10. Logan (2017)
Logan is a fitting finale for Hugh Jackman, a man who has been playing Wolverine for more than a third of the time the character’s even existed. It also works as a send-off for Patrick Stewart’s equally iconic Professor X and the messy but influential X-Men movie universe as a whole (I haven’t actually seen Dark Phoenix, but I doubt it does as good a job of putting a button on these films as Logan does). Each time I watch the movie, there are some cracks and flaws that stick out to me, but they continue to be outweighed by the performances and the heart on display in the rest of the film.
09. X-Men: Days of Future Past (2014)
There are a couple reasons why the X-Men film series is important. First, X-Men was partially responsible for the boom of superhero films in the 21st Century, alongside Spider-Man. Second, and most important, the series doesn’t care at all that its continuity is an incongruous mess. I un-ironically love that attitude. X-Men: Days of Future Past plays around with the two different casts of the series, bringing them together and celebrating their strengths while only bringing over a few of their weaknesses. It’s the perfect encapsulation of the series because it’s messy as hell. But it works.
08. Captain America: The First Avenger (2011)
This is the best film the Marvel Cinematic Universe ever made and a perfect encapsulation of what the Steve Rogers character can be if you don’t have people like Joss Whedon turning him into a stock archetype or the Russo Brothers making him progressively more boring. The First Avenger has great effects (Small Steve, the Red Skull), fun supporting turns from people like Tommy Lee Jones and Stanley Tucci, a romance that doesn’t feel shoehorned in, and the most heroic moment in the entire MCU. Instead of rewatching Thor: Ragnarok for the hundredth time, please give this one another shot.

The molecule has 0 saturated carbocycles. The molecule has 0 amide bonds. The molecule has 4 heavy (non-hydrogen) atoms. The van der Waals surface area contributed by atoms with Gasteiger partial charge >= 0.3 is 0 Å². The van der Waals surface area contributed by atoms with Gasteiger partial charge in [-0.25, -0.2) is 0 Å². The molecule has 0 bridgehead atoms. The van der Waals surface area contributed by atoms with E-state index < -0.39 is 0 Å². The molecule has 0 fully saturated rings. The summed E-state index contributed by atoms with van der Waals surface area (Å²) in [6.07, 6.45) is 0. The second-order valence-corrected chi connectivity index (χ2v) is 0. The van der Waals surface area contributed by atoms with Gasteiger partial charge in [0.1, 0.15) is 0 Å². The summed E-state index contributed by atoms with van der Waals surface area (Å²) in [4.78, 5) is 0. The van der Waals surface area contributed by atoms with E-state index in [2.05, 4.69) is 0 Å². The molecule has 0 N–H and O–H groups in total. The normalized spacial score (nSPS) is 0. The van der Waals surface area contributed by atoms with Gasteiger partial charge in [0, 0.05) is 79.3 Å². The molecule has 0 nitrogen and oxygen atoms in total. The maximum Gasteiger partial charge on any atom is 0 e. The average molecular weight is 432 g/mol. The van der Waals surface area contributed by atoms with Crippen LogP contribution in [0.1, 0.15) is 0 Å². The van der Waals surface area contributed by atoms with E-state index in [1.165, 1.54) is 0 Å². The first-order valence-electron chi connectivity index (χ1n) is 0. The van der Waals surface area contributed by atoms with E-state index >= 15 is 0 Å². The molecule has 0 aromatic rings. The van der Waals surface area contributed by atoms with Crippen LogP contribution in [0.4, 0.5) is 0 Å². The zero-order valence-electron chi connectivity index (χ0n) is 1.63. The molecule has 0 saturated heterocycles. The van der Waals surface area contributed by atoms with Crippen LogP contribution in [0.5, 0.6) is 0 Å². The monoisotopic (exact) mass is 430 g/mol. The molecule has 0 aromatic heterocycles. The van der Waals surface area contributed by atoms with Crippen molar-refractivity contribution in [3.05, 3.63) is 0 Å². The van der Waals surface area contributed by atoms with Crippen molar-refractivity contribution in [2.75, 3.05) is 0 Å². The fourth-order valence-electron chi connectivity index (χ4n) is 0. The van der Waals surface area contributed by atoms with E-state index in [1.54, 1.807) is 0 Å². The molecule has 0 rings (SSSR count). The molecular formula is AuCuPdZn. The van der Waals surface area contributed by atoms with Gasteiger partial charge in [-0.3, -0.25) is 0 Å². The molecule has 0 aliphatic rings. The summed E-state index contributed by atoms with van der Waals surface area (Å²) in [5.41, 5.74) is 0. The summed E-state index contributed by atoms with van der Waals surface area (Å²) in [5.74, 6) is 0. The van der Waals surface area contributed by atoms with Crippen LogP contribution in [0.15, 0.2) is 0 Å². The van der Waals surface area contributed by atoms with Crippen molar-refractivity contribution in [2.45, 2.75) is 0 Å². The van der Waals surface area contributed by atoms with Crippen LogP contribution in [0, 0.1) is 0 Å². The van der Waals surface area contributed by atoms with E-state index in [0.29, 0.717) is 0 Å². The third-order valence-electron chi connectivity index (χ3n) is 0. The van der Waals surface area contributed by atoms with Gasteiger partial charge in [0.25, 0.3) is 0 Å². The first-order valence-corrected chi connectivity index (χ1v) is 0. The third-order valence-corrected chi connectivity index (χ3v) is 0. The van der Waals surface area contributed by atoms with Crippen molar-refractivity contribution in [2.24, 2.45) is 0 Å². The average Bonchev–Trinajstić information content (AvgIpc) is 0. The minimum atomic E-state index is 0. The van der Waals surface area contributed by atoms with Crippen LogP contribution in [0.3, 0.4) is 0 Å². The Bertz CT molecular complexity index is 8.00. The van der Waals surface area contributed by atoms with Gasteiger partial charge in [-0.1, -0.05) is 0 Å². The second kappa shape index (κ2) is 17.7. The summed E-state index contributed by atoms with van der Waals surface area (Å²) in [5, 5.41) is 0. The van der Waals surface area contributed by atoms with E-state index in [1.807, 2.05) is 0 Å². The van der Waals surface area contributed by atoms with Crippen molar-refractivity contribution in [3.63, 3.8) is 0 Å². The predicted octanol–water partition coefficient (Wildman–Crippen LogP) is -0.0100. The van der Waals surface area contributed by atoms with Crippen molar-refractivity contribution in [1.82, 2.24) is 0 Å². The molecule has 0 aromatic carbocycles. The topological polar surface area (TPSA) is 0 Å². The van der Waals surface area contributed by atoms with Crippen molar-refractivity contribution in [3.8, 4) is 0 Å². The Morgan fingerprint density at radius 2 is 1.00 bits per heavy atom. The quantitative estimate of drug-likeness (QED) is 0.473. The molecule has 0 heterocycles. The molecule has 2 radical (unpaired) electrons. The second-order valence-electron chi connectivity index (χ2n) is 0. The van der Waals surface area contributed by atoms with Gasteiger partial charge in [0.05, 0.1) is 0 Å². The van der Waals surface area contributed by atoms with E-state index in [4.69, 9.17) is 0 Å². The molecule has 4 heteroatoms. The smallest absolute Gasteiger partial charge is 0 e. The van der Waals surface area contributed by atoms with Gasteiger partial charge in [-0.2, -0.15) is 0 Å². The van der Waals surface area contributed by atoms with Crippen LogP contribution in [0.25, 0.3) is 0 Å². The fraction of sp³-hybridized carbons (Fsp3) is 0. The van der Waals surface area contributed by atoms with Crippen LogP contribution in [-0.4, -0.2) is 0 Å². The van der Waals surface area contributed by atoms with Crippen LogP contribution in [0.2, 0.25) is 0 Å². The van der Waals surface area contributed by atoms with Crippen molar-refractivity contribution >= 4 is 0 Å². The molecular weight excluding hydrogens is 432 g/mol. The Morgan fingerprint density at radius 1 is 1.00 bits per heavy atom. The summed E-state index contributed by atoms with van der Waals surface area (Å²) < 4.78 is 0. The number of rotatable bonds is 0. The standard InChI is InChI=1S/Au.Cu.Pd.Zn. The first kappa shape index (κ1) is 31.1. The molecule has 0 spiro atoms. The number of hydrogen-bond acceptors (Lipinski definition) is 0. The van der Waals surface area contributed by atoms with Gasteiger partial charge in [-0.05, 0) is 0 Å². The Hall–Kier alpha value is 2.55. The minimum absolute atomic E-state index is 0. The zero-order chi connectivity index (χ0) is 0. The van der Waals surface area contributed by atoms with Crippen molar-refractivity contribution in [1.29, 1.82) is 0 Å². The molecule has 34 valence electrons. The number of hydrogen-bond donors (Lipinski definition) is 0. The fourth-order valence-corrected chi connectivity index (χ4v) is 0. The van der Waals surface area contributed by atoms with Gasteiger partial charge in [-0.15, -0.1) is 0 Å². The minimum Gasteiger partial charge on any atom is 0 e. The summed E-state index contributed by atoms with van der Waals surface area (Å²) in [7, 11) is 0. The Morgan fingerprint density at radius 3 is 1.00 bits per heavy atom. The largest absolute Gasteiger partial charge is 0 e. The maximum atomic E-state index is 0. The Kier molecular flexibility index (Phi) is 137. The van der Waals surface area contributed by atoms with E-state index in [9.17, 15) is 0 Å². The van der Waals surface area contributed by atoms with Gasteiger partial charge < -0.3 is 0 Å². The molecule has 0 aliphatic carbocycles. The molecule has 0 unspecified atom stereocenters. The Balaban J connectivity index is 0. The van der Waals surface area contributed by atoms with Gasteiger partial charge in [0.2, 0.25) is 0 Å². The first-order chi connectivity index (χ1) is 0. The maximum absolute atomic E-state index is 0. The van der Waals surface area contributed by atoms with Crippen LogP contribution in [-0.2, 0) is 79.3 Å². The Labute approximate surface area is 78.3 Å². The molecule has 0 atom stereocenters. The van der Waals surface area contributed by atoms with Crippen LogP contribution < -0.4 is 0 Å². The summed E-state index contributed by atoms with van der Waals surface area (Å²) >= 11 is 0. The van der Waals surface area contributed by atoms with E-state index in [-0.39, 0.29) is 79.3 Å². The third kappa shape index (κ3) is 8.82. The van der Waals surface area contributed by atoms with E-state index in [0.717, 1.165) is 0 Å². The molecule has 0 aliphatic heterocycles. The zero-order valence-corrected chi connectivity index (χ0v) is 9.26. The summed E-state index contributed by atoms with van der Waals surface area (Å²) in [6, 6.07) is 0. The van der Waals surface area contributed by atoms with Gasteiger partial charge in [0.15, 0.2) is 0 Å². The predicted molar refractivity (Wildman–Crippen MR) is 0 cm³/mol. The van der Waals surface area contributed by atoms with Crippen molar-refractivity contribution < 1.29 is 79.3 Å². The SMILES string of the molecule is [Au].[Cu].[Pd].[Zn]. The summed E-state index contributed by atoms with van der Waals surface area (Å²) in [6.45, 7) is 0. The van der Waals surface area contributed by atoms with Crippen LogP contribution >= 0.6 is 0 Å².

07. Joker (2019)
A dumb director and a big movie studio accidentally made a solidly anti-capitalist movie, which is really the ultimate joke. Not that a movie has to have good politics to be good, that’s just a bonus, but it helps that Joker is also incredibly entertaining. Todd Phillips’s take on the character rips wholesale from Martin Scorsese’s filmography, turning Joker into an accidental folk hero and Bruce Wayne’s father into a Trumpian asshole. The standout scene — besides the tense, televised finale — is an urban nightmare inside a subway train and station where Joker finally snaps on some Wall Street douchebags harassing him. When you add an immensely entertaining performance from Joaquin Phoenix on top of it all, you get one of the most unlikely and best comicbook movies of the decade.
06. The Death of Stalin (2017)
Look … I get the leftist criticisms of the film, but any movie that shows the insanity and inanity of a bureaucracy, especially one ruled with the looming spectre of impending death, is just as applicable to our current rule of law. Basically, I’m a sucker for any of Armando Iannucci’s works. So if you like In The Loop, The Thick of It, or Veep, then you’ll probably like this. It helps that actors like Steve Buscemi, Jason Isaacs, and Simon Russell Beale were made to deliver this kind of dialogue.
05. Snowpiercer (2013)